He remained busy throughout 1983, travelling to the United States to defeat Kevin Austin, then outpointing US contender Harold Brazier in London before rounding off the year with a clear points victory in a British title rematch with Cliff Gilpin.
In 1984 Honeyghan fought only once, defeating Roberto Mendez. He suffered a broken thumb and had to have a pin inserted into his left hand to keep the bone in place.
On 5 January 1985 he captured the European welterweight title with a highly impressive third-round knockout of future twice super-welterweight world champion Gianfranco Rosi in Perugia, Italy. Following this, Honeyghan defeated R W Smith (better known as Robert Smith) who is the current General Secretary of the British Boxing Board of Control in six rounds. He kept extremely busy during 1985, defeating three US contenders in world title challenger Roger Stafford, followed by Danny Paul and Ralph Twinning.
Honeyghan and Lawless parted company because Honeyghan believed that Lawless was spending too much time on the career of Frank Bruno and not enough on his career. As such the two couldn't get on and things came to a head following an altercation between Honeyghan and his trainer in the Royal Oak gym run by Lawless. Following the incident, Lawless banned Honeyghan from his gym; Honeyghan promptly signed with Mickey Duff.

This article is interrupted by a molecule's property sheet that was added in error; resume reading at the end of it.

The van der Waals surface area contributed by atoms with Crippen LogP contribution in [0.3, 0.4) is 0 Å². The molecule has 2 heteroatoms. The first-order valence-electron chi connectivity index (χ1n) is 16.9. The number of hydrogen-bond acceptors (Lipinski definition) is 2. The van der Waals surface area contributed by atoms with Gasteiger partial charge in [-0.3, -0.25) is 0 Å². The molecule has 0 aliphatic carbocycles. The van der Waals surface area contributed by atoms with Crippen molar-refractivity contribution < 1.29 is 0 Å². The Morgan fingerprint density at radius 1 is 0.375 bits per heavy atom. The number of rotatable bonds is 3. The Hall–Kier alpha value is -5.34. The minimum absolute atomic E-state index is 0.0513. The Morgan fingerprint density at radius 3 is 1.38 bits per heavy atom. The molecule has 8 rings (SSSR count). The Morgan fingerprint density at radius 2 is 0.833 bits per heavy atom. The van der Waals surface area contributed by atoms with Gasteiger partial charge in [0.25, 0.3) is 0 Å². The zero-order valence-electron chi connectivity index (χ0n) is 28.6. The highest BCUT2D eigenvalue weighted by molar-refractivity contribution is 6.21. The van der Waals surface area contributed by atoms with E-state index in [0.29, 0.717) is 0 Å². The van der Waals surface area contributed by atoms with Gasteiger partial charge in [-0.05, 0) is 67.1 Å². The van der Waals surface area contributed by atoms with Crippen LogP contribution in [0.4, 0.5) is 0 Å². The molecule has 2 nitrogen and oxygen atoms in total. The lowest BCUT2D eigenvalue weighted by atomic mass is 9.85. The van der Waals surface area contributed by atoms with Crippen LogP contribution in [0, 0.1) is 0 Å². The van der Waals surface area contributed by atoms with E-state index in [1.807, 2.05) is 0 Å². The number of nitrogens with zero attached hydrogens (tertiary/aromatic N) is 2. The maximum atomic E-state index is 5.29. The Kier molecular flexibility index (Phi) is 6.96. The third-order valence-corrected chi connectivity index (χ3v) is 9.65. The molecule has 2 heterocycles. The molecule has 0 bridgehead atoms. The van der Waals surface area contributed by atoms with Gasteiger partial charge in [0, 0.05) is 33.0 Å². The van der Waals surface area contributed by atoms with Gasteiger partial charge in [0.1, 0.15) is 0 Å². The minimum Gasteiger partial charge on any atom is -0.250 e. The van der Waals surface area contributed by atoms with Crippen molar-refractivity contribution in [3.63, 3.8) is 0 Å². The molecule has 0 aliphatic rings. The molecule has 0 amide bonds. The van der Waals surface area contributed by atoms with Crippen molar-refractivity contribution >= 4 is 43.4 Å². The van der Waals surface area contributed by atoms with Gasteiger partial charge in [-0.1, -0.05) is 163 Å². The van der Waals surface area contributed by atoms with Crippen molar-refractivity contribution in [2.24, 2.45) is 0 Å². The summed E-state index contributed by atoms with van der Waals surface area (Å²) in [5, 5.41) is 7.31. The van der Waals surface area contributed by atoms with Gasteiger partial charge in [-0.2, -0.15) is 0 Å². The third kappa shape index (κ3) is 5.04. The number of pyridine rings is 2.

Honeyghan appointed former British featherweight champion Bobby Neill as his new trainer and closed out 1985 with a stoppage victory over fellow world rated Briton and former stablemate Sylvester Mittee, for the British, European, and Commonwealth welterweight titles.
On 20 May 1986 Honeyghan stopped top US contender Horace Shufford in eight rounds in London, earning him a title shot against the unbeaten and undisputed welterweight world champion Donald Curry of the US.
On 27 September 1986, Honeyghan defeated Curry for the undisputed welterweight title. The fight took place in Atlantic City, New Jersey, and was televised by Showtime.